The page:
From The Art and Popular Culture Encyclopedia
However, Western historians may sometimes specifically define the 18th century otherwise for the purposes of their work. For example, the "short" 18th century may be defined as 1715–1789, denoting the period of time between the death of Louis XIV of France and the start of the French Revolution with an emphasis on directly interconnected events.
To historians who expand the century to include larger historical movements, the "long" 18th century may run from the Glorious Revolution of 1688 to the battle of Waterloo in 1815 or even later. During the 18th century, the Enlightenment culminated in the French and American revolutions. Philosophy and science increased in prominence. Philosophers were dreaming about a better age without the Christian fundamentalism of earlier centuries. This dream turned into a nightmare during the terror of Maximilien Robespierre in the early 1790s. At first, the monarchies of Europe embraced enlightenment ideals, but with the French revolution, they were on the side of the counterrevolution.
Great Britain became a major power worldwide with the defeat of France in the Americas in the 1760s and the conquest of large parts of India. However, Britain lost much of her North American colonies after the American revolution. The industrial revolution started in Britain around the 1770s. Despite its modest beginnings in the 18th century, it would radically change human society and the geology of the surface of the earth.
- Enlightenment, an 18th century counterculture
- the roots of European exploitation
- Venus in the 18th century
This movement turned its attention toward landscape and nature as well as the human figure and the supremacy of natural order above mankind's will. There is a pantheist philosophy (see Spinoza and Hegel) within this conception that opposes Enlightenment ideals by seeing mankind's destiny in a more tragic or pessimistic light. The idea that human beings are not above the forces of Nature is in contradiction to Ancient Greek and Renaissance ideals where mankind was above all things and owned his fate. This thinking led romantic artists to depict the sublime, ruined churches, shipwrecks, massacres and madness.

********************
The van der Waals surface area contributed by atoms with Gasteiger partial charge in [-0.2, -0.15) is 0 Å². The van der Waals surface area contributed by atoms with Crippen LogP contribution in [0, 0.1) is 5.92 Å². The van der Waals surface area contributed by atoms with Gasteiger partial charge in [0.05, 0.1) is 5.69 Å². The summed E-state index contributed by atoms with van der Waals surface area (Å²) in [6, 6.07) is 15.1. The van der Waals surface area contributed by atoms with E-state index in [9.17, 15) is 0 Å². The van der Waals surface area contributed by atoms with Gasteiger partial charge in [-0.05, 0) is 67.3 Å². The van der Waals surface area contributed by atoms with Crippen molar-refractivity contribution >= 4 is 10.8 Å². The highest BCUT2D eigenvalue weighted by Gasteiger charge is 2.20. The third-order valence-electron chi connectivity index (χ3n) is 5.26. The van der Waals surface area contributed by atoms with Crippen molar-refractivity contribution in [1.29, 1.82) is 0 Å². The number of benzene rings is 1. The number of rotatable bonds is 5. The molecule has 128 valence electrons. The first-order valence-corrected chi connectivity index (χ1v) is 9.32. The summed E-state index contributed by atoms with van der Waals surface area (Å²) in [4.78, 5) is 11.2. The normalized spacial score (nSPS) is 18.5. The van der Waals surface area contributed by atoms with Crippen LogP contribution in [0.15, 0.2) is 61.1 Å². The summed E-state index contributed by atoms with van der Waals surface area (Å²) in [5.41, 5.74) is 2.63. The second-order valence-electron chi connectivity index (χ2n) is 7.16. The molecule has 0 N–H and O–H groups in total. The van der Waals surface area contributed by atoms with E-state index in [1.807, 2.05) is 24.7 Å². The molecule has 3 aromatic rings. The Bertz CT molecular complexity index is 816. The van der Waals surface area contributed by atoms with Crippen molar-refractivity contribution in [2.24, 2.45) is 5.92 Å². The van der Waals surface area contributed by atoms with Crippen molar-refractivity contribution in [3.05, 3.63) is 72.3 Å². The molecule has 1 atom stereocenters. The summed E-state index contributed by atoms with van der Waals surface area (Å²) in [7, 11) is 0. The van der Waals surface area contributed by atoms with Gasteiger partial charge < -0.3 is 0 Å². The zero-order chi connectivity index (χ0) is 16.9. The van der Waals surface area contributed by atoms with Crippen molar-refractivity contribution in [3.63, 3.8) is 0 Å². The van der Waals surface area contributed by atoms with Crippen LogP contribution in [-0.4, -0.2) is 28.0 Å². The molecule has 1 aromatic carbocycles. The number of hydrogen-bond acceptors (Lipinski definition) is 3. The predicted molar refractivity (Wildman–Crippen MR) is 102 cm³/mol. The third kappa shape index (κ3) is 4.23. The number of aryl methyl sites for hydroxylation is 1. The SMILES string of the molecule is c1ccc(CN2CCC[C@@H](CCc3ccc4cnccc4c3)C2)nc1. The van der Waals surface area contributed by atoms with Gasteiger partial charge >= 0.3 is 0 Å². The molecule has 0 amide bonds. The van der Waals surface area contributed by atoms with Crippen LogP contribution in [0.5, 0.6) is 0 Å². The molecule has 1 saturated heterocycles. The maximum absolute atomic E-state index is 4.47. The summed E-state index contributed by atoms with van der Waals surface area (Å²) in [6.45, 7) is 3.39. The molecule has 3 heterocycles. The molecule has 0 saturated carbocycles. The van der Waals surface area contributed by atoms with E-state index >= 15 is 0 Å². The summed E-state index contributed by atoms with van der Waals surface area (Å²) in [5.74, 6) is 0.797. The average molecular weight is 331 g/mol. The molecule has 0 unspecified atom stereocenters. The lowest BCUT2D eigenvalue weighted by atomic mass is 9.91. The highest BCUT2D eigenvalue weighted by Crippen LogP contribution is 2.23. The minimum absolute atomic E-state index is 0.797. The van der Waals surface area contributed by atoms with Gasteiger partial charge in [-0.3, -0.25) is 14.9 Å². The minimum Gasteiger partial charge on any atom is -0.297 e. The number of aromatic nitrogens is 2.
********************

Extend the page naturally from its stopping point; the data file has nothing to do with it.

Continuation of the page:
- All in all, literature was not so widespread as in the following century, since paper was still quite expensive, see cheap paper.
Literature of the 18th century refers to world literature produced during the 18th century. The 18th century saw the development of the modern novel as literary genre, in fact many candidates for the first novel in English date from this period. Subgenres of the novel during the 18th century were the epistolary novel, the sentimental novel, "histories", the gothic novel and the libertine novel. 18th Century Europe started in the Age of Enlightenment and gradually moved towards Romanticism. In the visual arts, it was the period of Neoclassicism.
Although the modern novel as literary genre solidified, literacy rates were still very low as there was no primary education for the common man. As Resa L. Dudovitz notes in The Myth of Superwoman, "a novel which sold well in the eighteenth century - and even the most successful book rarely sold more than a few thousand copies - did so within a fairly closed circle of readers, many of whom as writers also participated in deciding the prevailing criteria of literary excellence, [...], by the mid-nineteenth century cheaper editions and improved access to reading material through subscriptions and in France, through reading rooms, pushed sales of a popular novel as high as 10,000 copies. Although critics continued to function as the arbiters of taste, the critical elite could no longer claim literature to be their exclusive property."
The English novel became a popular form in the 18th century, with Daniel Defoe's Robinson Crusoe (1719) and Samuel Richardson's Pamela (1740). Another very popular form was the Gothic novel (The Castle of Otranto, 1764) and its European equivalents the roman noir in France and the Schauerroman in Germany.
There was already literature of subversion such as that from Voltaire and Sade and other libertine writers. In the United Kingdom there was the renegade publisher Edmund Curll known for his radical pamphlets and bawdy books.
A good introduction to this period, one which describes the popular literature of that era in France very well, is The Forbidden Best-Sellers of Pre-Revolutionary France.
Films about the 18th century